In this session, you will explore a contract corruption complaint and identify common legal statutes that can apply to fraud schemes, in accordance with Title 18 USC and Department of Defense policy. You will gain an understanding of U.S. federal statutes used in government procurement and how criminals can exploit internal controls in place to protect the procurement process. You will analyze, step by step, a real procurement fraud case investigated by federal agents and identify the schemes that procurement fraudsters use and the investigative techniques that bring them to justice.

You Will Learn How To:

  • Identify the common legal statutes associated with corruption
  • Identify common procurement fraud schemes
  • Conduct a complaint analysis on a fraud allegation

CPE: 1.5
Level: Basic
Recommended Prerequisites: None
Field of Study: Specialized Knowledge

12:00-12:45 p.m.
Networking Lunch
12:45-1:35 p.m.

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Luncheon Keynote Session
John Pizzuro, CFE
Body language and interviewing expert
Regional Internet Crimes Against Children Commander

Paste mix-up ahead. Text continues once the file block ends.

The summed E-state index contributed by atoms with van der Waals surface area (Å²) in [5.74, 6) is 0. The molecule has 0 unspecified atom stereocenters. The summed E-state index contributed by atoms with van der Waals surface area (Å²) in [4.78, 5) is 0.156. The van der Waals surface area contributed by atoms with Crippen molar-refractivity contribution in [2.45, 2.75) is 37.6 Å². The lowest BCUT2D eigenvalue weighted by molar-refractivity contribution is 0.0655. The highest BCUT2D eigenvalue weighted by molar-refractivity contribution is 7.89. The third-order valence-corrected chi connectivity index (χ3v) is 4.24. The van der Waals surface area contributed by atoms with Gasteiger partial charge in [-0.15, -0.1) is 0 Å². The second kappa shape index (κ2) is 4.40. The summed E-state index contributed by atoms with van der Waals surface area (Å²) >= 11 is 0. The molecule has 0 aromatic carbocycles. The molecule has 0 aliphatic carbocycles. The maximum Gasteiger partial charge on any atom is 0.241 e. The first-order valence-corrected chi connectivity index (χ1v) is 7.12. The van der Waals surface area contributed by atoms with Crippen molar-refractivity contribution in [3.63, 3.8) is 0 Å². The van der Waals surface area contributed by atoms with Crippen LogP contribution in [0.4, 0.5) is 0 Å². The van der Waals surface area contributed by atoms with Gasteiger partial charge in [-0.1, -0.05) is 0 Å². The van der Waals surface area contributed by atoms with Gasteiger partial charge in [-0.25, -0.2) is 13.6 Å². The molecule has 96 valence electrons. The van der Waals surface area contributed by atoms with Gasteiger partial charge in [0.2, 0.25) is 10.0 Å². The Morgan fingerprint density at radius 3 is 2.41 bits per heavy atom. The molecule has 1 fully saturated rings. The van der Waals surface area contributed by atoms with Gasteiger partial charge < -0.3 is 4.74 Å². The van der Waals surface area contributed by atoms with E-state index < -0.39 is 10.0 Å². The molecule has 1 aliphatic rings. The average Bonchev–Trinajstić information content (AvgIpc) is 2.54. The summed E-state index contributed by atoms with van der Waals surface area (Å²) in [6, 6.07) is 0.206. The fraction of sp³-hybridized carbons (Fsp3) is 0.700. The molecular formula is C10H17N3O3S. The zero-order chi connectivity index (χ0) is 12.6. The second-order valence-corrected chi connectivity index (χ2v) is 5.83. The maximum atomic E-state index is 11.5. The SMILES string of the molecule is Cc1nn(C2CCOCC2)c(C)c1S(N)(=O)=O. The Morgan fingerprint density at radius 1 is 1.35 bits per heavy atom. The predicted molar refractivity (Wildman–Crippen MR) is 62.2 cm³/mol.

CPE: 1
Level: Overview
Recommended Prerequisites: None
Field of Study: Specialized Knowledge

1:45-3:00 p.m.

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5A: Follow the Money: A Case Study of Money Laundering and the Use of a Forensic Auditor
Jason Blair, CFE, CECFE
Principal Auditor Investigator, New York State Office of the Attorney General



Benjamin S. Clark
Special Counsel, Criminal Enforcement & Financial Crimes Bureau, New York State Attorney General’s Office

This session will walk through the investigation, audit and trial of a money laundering case, with an emphasis on the role of forensic accounting in the case. You will learn about the role of the forensic auditor in a complex financial fraud case, as well as the legal elements of money laundering and how to identify if a white-collar suspect is laundering money. You will also explore trial exhibits prepared by a forensic auditor from voluminous financial and documentary records and discuss how to prepare for trial testimony and cross-examination.

You Will Learn How To:

  • Assess the role of a forensic auditor in a money laundering case
  • Identify the elements and evidence of money laundering
  • Inspect financial records and trial exhibits prepared by a forensic auditor
  • Prepare for direct and cross-examination testimony

CPE: 1.5
Level: Basic